The general rule is this: Whenever the supporting do is brought into a sentence for the purpose of negation or question formation or for the purpose of emphasis (e.g. “The criminal did alter the document” is an emphatic form of: “The criminal altered the document.”), it is that verb (do) that carries the tense and concord/number markers. In consequence, the main verb or verbs do not experience change in form. Examples are: 1a) He knew the truth. 1b) He did not know the truth. 2a) She spoke her mind. 2b) She did not speak her mind. 3a) I accepted the offer. 3b) I did not accept the offer. 4a) He knows the truth. 4b) He does not know the truth. 5a) She speaks her mind. 5b) She does not speak her mind. 6a) She sings well. 6b) She does not sing well. 7a) He knows the truth. 7b) He does know the truth. 8a) It moves fast. 8) It does move fast.

Let’s have more examples: 1a) Militants attacked the army chief’s convoy. 1b) Militants did not attack the army chief’s convoy. 2a) The cold weather prevented us from enjoying the holiday in England. 2b) The cold weather did not prevent us from enjoying the holiday in England. 3a) The national assembly delayed the passage of the bill. 3b) The national assembly did not delay the passage of the bill. 4a) The police frustrated the investigation. 4b) The police did not frustrate the investigation. 5a) The lady loves flowers. 5b) The lady does not love flowers. 6a) Diligence opens all doors. 6b) Diligence does not open all doors. 7a) He attended the seminar. 7b) He did attend the seminar.  8a) He wrote a report. 8b) He did write a report.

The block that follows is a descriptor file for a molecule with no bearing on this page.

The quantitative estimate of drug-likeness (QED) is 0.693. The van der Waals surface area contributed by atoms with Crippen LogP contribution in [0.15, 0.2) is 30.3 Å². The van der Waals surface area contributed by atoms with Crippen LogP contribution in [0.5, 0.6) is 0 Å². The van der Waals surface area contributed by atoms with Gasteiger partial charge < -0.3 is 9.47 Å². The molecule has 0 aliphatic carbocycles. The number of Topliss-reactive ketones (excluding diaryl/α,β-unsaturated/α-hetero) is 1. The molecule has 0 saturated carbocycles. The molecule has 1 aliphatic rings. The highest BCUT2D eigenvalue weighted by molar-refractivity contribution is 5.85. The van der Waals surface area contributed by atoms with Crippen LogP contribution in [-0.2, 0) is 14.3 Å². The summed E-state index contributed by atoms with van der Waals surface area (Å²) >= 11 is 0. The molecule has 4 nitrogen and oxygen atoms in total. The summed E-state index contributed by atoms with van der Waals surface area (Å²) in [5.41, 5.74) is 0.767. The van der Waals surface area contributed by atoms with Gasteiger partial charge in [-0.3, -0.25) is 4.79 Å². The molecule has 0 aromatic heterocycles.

Note that in (a) of numbers (1)-(4), each of the main verbs carries the tense: attacked, prevented, delayed, and frustrated. But in (b) of the corresponding numbers, the form do is introduced. The do form now becomes did because the tense is transferred to it. In consequence each of the main verbs, now relieved of the tense, is presented in its basic, uninflected form: attack, prevent, delay, and frustrate.